It was only years later, in 2011, when the Haitian government introduced a universal, compulsory education programme that the school was able to pay salaries. But even now, payment is unreliable and teachers have not been paid for the last five months. One teacher took Norway to court for failing to pay her salary.
About 80 per cent of the schools in Haiti are privately run and the good ones are too expensive for children from Cité Soleil. The government pays some fees for disadvantaged children to attend Norway's school, but other students must find some $40 a year – far less than the average cost in Haiti of $130 a year.
Norway applauds the courage of the teachers who persevere at the school, despite the difficulties. Students often come to class without eating anything, so cannot concentrate. The school tries to provide a hot meal every day to prevent this, but finding resources is a struggle.
Another challenge is the lack of opportunities for children once they have completed the basic programme. "Some of them wander the streets," Norway says. "They have no alternative. It's even harder for the girls who often become pregnant and are unable to continue their studies."
Meanwhile the threat of gang violence remains. Norway would like to build a wall to secure the students in case conflicts between rival gangs erupt.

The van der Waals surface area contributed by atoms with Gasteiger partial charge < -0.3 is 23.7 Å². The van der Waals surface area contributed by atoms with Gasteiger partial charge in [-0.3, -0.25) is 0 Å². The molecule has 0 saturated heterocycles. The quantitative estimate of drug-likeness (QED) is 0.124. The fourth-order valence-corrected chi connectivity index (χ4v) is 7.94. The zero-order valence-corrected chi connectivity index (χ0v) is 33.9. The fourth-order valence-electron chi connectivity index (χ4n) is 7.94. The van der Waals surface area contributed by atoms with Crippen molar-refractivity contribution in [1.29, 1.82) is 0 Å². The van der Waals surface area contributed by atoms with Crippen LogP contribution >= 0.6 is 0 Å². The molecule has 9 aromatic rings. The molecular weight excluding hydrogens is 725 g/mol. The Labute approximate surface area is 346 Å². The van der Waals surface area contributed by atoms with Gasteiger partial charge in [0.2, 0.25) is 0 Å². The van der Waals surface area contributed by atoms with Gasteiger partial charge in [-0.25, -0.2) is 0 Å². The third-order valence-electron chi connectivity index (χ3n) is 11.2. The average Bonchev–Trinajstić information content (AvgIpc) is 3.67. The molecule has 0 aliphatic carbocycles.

Norway's dream is to open a vocational section to give children in the area practical skills after they leave school.
Recent support from the Pan American development fund (PADF) has allowed the school to build five classrooms, but otherwise the school depends on donations from friends.
Learning the lessons
The significance of inequality cannot be over-estimated in implementing the SDGs. In Haiti, children from a slum like Cité Soleil do not stand a chance of achieving access to education – and the potential that education offers – without intervention on a significant scale.
While courageous individuals like Norway will make a difference to some young people, the problem demands action on a bigger scale. To achieve "inclusive and equitable quality education and promote lifelong learning opportunities for all" (SDG4), programmes must be devised that factor in the environment within which such children live. Education also plays a part in goals on health, growth and employment.
For these goals to succeed, actors like Norway must be put at the heart of development. Their commitment to change their society and the unlimited knowledge and access to such hard to reach communities must be harnessed. Public finance for private schools is essential for children in neighbourhoods such as Bois Neuf if inequality is to be bridged.
Jean Pharès Jérôme (firstname.lastname@example.org) has been a staff writer at Haiti's daily newspaper, Le Nouvelliste, since 2006. He reports on Haitian politics, economics and development issues. He is a member of the newspaper's editorial team and teaches journalism at the University of Haiti. On 13 June, a dialogue event will discuss how the SDGs present challenges and opportunities for the LDCs.